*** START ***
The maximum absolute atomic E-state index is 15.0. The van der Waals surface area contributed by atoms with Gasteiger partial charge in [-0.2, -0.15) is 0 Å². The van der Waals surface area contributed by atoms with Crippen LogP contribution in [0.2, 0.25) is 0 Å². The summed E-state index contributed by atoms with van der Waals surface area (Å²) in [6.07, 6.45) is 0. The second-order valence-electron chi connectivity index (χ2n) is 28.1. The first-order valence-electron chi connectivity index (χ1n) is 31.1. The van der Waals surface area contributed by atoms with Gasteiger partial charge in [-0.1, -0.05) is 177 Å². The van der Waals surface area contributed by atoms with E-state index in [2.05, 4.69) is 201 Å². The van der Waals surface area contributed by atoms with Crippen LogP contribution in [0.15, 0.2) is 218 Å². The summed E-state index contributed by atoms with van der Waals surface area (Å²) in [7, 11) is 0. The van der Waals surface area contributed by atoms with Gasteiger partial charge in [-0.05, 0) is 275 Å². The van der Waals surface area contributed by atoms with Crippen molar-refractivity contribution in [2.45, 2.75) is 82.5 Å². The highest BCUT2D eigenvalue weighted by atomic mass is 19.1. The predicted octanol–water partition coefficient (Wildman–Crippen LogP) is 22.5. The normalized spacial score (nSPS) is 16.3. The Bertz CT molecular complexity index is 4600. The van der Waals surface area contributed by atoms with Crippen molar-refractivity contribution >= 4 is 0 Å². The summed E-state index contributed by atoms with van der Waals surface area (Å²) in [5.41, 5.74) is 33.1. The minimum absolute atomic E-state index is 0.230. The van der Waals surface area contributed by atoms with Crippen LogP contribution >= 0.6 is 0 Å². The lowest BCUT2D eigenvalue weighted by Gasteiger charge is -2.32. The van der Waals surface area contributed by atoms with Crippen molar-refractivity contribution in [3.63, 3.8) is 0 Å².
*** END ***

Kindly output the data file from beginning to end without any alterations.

The maximum absolute atomic E-state index is 15.0. The van der Waals surface area contributed by atoms with Gasteiger partial charge in [-0.2, -0.15) is 0 Å². The van der Waals surface area contributed by atoms with Crippen LogP contribution in [0.2, 0.25) is 0 Å². The summed E-state index contributed by atoms with van der Waals surface area (Å²) in [6.07, 6.45) is 0. The second-order valence-electron chi connectivity index (χ2n) is 28.1. The first-order valence-electron chi connectivity index (χ1n) is 31.1. The van der Waals surface area contributed by atoms with Gasteiger partial charge in [-0.1, -0.05) is 177 Å². The van der Waals surface area contributed by atoms with E-state index in [2.05, 4.69) is 201 Å². The van der Waals surface area contributed by atoms with Crippen LogP contribution in [0.15, 0.2) is 218 Å². The summed E-state index contributed by atoms with van der Waals surface area (Å²) in [7, 11) is 0. The van der Waals surface area contributed by atoms with Gasteiger partial charge in [-0.05, 0) is 275 Å². The van der Waals surface area contributed by atoms with Crippen molar-refractivity contribution in [2.45, 2.75) is 82.5 Å². The highest BCUT2D eigenvalue weighted by atomic mass is 19.1. The predicted octanol–water partition coefficient (Wildman–Crippen LogP) is 22.5. The normalized spacial score (nSPS) is 16.3. The Bertz CT molecular complexity index is 4600. The van der Waals surface area contributed by atoms with Crippen molar-refractivity contribution >= 4 is 0 Å². The summed E-state index contributed by atoms with van der Waals surface area (Å²) in [5.41, 5.74) is 33.1. The minimum absolute atomic E-state index is 0.230. The van der Waals surface area contributed by atoms with Crippen LogP contribution >= 0.6 is 0 Å². The lowest BCUT2D eigenvalue weighted by Gasteiger charge is -2.32. The van der Waals surface area contributed by atoms with Crippen molar-refractivity contribution in [3.63, 3.8) is 0 Å².